1. Eid prayers too are a men-only affair here! It was so nice to see girls of all races, color and size in the masaajid in California.. Makes you realize how diverse the Ummah really is 🙂

  2. I know exactly what you mean. When I went to watch the national assembly session, it was maghrib tome and we had to search around te whole building on foot because in the Islamic republic of Pakistan, not a single of those convenintly placed large scale maps of the building showed a prayer area. We finally found a room and a man next to the door politely informing us that I was a mens only prayer area. This is in a huge government building where the senate and the parliament – the very bodies that are supposed to uphold Islamic values – meet to solve the nations proems.

    1. Wow, that is a very deplorable state of affairs! I thought it might only be a problem with smaller institutions, but with something as important as the National Assembly (and even with an increasing number of women MNAs), it is indeed a pity.

  3. ❤ Loved it. 🙂 I am so glad you're not out of words.! I seem to be in a terrible distress these days.

    Acha so where did you pray then? LOl!

  4. Women have to campaign to get a basic Haq or right. Men only have look around and find that the men before them have already taken care of the problem.

    You see society has a limited span of perception, it cannot conceive that women might feel at ease praying away from home ( okay i’m being a little lenient on society). Society does not want to give women the impression that they can do anything without being nervous or acutely conscious of their gender. Yes i know that sounds like a conspiracy theory, but its true 😛

    Overall you will notice that most people bluster and clamor on about religion but few actually take any sensible steps for it. IT’S ONLY TALK….

    1. Oh yes, you’re so right! Women have only recently been in need of such facilities I guess. A few decades ago, I guess a woman had no role outside her home anyway… “…give women the impression that they can do anything without being nervous or acutely conscious of their gender” haha it is true indeed! In fact I think most women/ girls are highly self-conscious themselves to even stand up for their rights..And in most cases, it is women who fetter women anyway (think Jane Eyre and the Red Room :P)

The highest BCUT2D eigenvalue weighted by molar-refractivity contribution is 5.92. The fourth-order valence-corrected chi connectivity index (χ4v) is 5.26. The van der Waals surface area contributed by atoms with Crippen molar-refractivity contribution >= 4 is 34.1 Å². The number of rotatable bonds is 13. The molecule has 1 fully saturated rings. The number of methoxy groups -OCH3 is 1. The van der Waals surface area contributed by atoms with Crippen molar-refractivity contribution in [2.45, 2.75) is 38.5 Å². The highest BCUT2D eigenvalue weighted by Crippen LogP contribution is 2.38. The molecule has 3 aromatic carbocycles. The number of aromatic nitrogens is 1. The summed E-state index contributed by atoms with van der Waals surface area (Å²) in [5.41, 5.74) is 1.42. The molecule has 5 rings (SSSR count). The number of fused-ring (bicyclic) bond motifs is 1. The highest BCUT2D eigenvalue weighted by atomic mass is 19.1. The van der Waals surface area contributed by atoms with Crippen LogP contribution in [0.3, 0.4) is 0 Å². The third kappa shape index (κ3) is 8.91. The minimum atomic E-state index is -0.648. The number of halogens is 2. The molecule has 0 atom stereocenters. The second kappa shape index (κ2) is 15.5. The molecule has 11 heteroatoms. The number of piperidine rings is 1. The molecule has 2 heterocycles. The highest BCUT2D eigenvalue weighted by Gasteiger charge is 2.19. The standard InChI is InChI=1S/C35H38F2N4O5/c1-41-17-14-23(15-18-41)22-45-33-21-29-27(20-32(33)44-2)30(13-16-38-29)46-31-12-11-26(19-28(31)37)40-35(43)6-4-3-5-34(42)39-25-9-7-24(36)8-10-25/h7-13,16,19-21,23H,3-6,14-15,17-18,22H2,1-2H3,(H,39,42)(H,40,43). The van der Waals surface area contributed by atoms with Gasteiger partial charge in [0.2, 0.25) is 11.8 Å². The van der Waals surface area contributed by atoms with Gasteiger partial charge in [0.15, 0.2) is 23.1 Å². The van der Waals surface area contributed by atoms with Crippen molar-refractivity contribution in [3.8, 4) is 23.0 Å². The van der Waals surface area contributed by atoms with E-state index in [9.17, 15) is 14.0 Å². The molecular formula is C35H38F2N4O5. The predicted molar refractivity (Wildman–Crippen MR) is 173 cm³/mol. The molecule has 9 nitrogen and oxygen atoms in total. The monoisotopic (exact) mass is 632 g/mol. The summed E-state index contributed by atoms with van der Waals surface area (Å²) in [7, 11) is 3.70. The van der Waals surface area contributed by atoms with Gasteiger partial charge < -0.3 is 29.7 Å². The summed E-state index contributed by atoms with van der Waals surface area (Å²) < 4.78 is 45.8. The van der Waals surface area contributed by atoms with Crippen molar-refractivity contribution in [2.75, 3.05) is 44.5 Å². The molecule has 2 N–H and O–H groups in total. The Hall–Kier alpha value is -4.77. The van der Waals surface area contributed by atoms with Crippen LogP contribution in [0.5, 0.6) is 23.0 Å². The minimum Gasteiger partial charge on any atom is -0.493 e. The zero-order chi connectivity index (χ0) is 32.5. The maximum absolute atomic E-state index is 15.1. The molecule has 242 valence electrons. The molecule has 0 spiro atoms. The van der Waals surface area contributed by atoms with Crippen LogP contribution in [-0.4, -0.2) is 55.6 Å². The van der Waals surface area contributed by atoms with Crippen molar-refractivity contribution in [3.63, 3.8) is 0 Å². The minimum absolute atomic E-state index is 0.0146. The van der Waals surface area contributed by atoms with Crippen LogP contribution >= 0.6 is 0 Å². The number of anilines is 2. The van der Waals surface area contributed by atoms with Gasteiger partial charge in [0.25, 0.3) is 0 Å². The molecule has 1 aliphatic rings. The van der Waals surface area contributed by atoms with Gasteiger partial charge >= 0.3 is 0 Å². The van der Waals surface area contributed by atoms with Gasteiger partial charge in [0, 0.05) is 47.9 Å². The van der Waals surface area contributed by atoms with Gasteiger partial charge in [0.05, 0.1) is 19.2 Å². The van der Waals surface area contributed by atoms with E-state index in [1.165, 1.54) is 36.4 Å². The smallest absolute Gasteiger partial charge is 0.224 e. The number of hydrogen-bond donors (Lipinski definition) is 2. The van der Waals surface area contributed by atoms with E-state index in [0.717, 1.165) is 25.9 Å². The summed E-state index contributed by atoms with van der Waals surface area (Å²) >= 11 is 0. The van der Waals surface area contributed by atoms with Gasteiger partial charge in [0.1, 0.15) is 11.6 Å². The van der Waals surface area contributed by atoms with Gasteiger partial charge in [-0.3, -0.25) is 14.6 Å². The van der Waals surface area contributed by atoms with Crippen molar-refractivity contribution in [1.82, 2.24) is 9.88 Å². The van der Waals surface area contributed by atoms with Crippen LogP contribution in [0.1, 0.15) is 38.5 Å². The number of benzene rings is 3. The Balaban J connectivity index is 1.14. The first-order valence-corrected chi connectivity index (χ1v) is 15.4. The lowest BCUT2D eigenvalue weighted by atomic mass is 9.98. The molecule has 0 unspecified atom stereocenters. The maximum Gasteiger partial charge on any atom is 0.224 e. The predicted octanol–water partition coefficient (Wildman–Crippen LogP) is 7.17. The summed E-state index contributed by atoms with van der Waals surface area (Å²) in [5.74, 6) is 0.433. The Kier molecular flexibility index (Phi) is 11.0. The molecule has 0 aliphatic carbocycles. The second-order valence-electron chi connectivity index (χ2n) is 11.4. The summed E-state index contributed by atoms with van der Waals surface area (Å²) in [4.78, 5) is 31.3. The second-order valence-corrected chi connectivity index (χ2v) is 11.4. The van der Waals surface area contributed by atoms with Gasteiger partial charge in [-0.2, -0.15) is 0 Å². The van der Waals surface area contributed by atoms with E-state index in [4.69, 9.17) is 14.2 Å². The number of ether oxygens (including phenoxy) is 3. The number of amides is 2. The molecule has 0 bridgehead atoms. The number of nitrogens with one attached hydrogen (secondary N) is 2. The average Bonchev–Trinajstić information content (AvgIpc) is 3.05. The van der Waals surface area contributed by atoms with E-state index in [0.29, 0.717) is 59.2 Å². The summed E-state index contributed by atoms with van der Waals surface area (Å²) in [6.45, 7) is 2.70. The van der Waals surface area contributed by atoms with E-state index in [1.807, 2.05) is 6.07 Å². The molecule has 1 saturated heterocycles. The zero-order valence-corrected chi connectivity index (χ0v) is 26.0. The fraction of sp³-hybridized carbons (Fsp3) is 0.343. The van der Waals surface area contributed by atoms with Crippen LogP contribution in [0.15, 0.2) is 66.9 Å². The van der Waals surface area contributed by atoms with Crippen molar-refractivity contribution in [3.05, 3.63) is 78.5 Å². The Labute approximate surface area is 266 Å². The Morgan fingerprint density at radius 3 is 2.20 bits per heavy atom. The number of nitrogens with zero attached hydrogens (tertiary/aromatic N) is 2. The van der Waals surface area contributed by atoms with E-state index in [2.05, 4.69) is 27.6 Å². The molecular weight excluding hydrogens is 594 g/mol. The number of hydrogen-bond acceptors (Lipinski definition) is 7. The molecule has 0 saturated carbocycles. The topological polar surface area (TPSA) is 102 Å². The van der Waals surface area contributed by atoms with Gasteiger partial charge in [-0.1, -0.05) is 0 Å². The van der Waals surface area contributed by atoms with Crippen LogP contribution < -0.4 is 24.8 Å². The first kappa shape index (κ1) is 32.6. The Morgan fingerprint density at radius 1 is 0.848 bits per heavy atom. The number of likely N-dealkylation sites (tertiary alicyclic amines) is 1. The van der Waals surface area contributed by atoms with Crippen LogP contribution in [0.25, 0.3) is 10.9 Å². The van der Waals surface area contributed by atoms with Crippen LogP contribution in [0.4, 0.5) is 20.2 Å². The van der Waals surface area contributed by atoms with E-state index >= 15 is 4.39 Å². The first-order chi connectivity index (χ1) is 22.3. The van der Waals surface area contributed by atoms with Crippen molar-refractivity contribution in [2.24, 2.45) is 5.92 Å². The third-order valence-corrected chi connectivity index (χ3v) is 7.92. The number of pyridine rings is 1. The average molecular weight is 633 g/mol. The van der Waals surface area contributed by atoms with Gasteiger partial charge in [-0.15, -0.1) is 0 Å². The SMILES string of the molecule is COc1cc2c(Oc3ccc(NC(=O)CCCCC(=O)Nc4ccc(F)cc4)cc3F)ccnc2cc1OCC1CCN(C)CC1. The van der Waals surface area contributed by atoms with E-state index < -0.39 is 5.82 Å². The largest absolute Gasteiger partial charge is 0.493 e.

Sigh. Pity religion is only for appearances these days :(…

  5. That navel showing sareees are the best example of hypocrisy manifested by women of ‘Islamic republic of Pakistan’. When my cousins visit Pakistan from abroad, many aunties backbite that goes like: ye tou Amreeeeeeeeka main “jeans” pehan k ghoomti hogi =P nobody asks these “religious” aunties to shut the hell up and tell them that these girls are wayy better and wayyy modest than them . Duh! ok. sorry. .not “nobody” may be! I ventured to do so on one occasion.lol (:
    Great post. . thumbs up girl! 🙂

    1. Hahaha exactly! They can be so unnecessarily judgmental at times. It’s really nice that you stood up for your cousins! Now you’ll be labelled the rebel though, perhaps subjected to aunty torture? =P

      Thanks so much btw!

  6. Totally agree with this…

    I miss the prayer rooms in dubai..esp in my old university ❤

    I dont think anything can come close to them

Leave a Reply

Fill in your details below or click an icon to log in:

WordPress.com Logo

You are commenting using your WordPress.com account. Log Out / Change )

Twitter picture

You are commenting using your Twitter account. Log Out / Change )

Facebook photo

You are commenting using your Facebook account. Log Out / Change )

Google+ photo

You are commenting using your Google+ account. Log Out / Change )

Connecting to %s